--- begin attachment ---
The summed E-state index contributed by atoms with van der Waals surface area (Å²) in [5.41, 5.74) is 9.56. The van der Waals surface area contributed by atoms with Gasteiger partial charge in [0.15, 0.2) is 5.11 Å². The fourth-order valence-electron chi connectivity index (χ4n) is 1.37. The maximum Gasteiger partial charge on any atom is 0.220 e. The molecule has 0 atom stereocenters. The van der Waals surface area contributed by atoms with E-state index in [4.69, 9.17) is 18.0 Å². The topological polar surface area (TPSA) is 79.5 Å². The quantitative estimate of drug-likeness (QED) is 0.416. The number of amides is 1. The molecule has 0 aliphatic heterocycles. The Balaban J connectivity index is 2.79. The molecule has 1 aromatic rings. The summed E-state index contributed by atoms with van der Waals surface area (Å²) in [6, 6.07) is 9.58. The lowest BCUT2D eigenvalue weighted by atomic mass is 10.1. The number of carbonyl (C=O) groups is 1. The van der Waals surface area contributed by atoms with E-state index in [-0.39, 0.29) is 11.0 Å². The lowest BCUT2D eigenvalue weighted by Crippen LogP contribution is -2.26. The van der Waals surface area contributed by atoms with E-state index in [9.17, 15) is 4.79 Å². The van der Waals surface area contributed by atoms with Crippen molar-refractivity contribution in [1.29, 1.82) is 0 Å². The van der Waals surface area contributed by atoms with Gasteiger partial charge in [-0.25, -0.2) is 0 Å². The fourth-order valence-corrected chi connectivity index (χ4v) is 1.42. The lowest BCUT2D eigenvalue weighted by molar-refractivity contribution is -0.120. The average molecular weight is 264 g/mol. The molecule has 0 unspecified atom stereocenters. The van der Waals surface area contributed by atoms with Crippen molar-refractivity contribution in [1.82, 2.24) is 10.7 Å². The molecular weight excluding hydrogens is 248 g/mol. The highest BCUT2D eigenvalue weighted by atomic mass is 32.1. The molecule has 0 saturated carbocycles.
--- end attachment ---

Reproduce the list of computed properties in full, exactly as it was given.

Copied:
The summed E-state index contributed by atoms with van der Waals surface area (Å²) in [5.41, 5.74) is 9.56. The van der Waals surface area contributed by atoms with Gasteiger partial charge in [0.15, 0.2) is 5.11 Å². The fourth-order valence-electron chi connectivity index (χ4n) is 1.37. The maximum Gasteiger partial charge on any atom is 0.220 e. The molecule has 0 atom stereocenters. The van der Waals surface area contributed by atoms with E-state index in [4.69, 9.17) is 18.0 Å². The topological polar surface area (TPSA) is 79.5 Å². The quantitative estimate of drug-likeness (QED) is 0.416. The number of amides is 1. The molecule has 0 aliphatic heterocycles. The Balaban J connectivity index is 2.79. The molecule has 1 aromatic rings. The summed E-state index contributed by atoms with van der Waals surface area (Å²) in [6, 6.07) is 9.58. The lowest BCUT2D eigenvalue weighted by atomic mass is 10.1. The number of carbonyl (C=O) groups is 1. The van der Waals surface area contributed by atoms with E-state index in [-0.39, 0.29) is 11.0 Å². The lowest BCUT2D eigenvalue weighted by Crippen LogP contribution is -2.26. The van der Waals surface area contributed by atoms with E-state index in [9.17, 15) is 4.79 Å². The van der Waals surface area contributed by atoms with Crippen molar-refractivity contribution in [1.29, 1.82) is 0 Å². The van der Waals surface area contributed by atoms with Gasteiger partial charge in [-0.25, -0.2) is 0 Å². The fourth-order valence-corrected chi connectivity index (χ4v) is 1.42. The lowest BCUT2D eigenvalue weighted by molar-refractivity contribution is -0.120. The average molecular weight is 264 g/mol. The molecule has 0 unspecified atom stereocenters. The van der Waals surface area contributed by atoms with Crippen molar-refractivity contribution in [1.82, 2.24) is 10.7 Å². The molecular weight excluding hydrogens is 248 g/mol. The highest BCUT2D eigenvalue weighted by atomic mass is 32.1. The molecule has 0 saturated carbocycles.